Economists believe that Brazil needs better communicators about the efficacy of the vaccine trials being conducted for coronavirus in the country. Delayed announcement of results and inability to compare results with other trials or vaccines have led to the latest setback for vaccination efforts.
Pedro Nicolaci da Costa
Pedro Nicolaci da Costa, a Federal Reserve and economy watcher at Market News International, re-tweeted on Brazilian data reporting a modest 50.4% efficacy for China’s CoronaVac vaccine in preventing the symptomatic infections of Covid-19 in a clinical trial. The figure, as a result, did not qualify for regulatory approval and was below the rate announced.
This came as a disappointment for Brazil, as CoronaVac was one of the two vaccines lined up for immunisation during the second wave of the Covid-19 outbreak in the country. Several scientists had protested against the partial data released by the Butantan biomedical centre just days ago, with President Jair Bolsonaro now criticising and questioning the origins of the coronavirus vaccine.
Chinese vaccine trials across the world have been raising significant concerns about not being subject to the same public scrutiny as the US and European alternatives. Brazil’s national immunisation programme relies on CoronaVac and ChAdOx1 nCoV-2019 vaccine developed by Oxford University and AstraZeneca Plc, neither of which having received regulatory approval in the country.
However, Ricardo Palacios, medical director for clinical research at Butantan, confirmed that none of the volunteers who had been inoculated with CoronaVac had to be hospitalised with Covid symptoms.
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— Reuters (@Reuters) January 12, 2021
Nouriel Roubini, an economist, shared an article on a fragile economic recovery in 2021 despite a flurry of promising coronavirus vaccines developed in 2020. Roubini stated that defeating the virus still remains a monumental task, and the wounds inflicted by the pandemic will take time to heal.
He further explains that while white-collar workers are sustained with the help of the existing financial reserves, the unemployed or partially employed workers who are surviving on meagre wages are growing poorer by the day. The pandemic is therefore sowing the seeds of more social unrest in 2021.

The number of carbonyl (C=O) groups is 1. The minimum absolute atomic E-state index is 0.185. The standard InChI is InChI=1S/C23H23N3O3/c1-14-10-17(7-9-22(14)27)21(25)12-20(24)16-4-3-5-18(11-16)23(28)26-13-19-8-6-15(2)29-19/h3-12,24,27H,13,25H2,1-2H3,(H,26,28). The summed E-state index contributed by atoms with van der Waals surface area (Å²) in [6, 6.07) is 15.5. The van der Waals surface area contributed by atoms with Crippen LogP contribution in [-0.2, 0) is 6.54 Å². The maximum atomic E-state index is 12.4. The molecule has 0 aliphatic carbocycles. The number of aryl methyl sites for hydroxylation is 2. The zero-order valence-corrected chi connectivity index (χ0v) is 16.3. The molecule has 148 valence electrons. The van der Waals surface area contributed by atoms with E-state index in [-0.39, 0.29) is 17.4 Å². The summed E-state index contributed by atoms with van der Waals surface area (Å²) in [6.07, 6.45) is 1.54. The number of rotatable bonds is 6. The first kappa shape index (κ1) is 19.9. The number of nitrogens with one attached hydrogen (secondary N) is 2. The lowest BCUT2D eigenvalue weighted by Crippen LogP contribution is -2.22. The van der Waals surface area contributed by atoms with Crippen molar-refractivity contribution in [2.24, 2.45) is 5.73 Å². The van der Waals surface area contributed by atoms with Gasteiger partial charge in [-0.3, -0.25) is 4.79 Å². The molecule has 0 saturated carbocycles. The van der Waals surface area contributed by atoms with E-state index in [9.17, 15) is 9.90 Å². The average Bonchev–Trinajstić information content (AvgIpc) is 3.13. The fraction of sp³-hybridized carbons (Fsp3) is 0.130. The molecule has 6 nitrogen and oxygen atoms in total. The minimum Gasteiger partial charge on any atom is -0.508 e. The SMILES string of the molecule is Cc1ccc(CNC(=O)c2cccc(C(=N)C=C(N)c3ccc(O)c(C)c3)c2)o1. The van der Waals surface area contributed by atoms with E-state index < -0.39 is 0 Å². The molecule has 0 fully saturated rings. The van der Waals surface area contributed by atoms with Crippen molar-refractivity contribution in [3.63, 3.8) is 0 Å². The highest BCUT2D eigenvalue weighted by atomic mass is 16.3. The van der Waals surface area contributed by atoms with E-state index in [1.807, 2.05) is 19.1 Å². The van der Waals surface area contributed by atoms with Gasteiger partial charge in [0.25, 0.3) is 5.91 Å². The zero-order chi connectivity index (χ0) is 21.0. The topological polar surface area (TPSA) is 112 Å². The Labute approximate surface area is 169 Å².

Despite financial markets reporting new highs in the end of 2020, and central banks across advanced economies lowering their policy rates, the gap between Wall Street and Main Street has widened. In addition, Covid-19 has accelerated the concentration of stock market wealth in the US, the article detailed.
— Nouriel Roubini (@Nouriel) January 11, 2021
Jonathan Portes, a professor of economics and public policy at the School of Politics and Economics of King’s College, London, shared an article on the rights and wrongs he has learnt about the Covid-19 lockdowns, and how the economy could bounce back quickly.
He emphasises on two key arguments in his article, one that there is no direct trade-off between health and economies. Therefore, the argument that the economic damage caused by lockdowns would cost the country more than Covid-19 itself, was untrue.
The second argument he made is related to worrying less about short-term economic impacts than about long-term consequences. Therefore, restrictions or lockdowns could impact the gross domestic product (GDP) in the short run but did not have to necessarily damage the economic and social fabric of the country in the long run.
Portes also highlighted there was no evidence to support the uptick of suicides or deteriorating mental health during the lockdowns in the UK or elsewhere. However, he also added that there was no serious debate on whether lockdowns worked or helped in reducing the spread of the virus.
— Jonathan Portes (@jdportes) January 12, 2021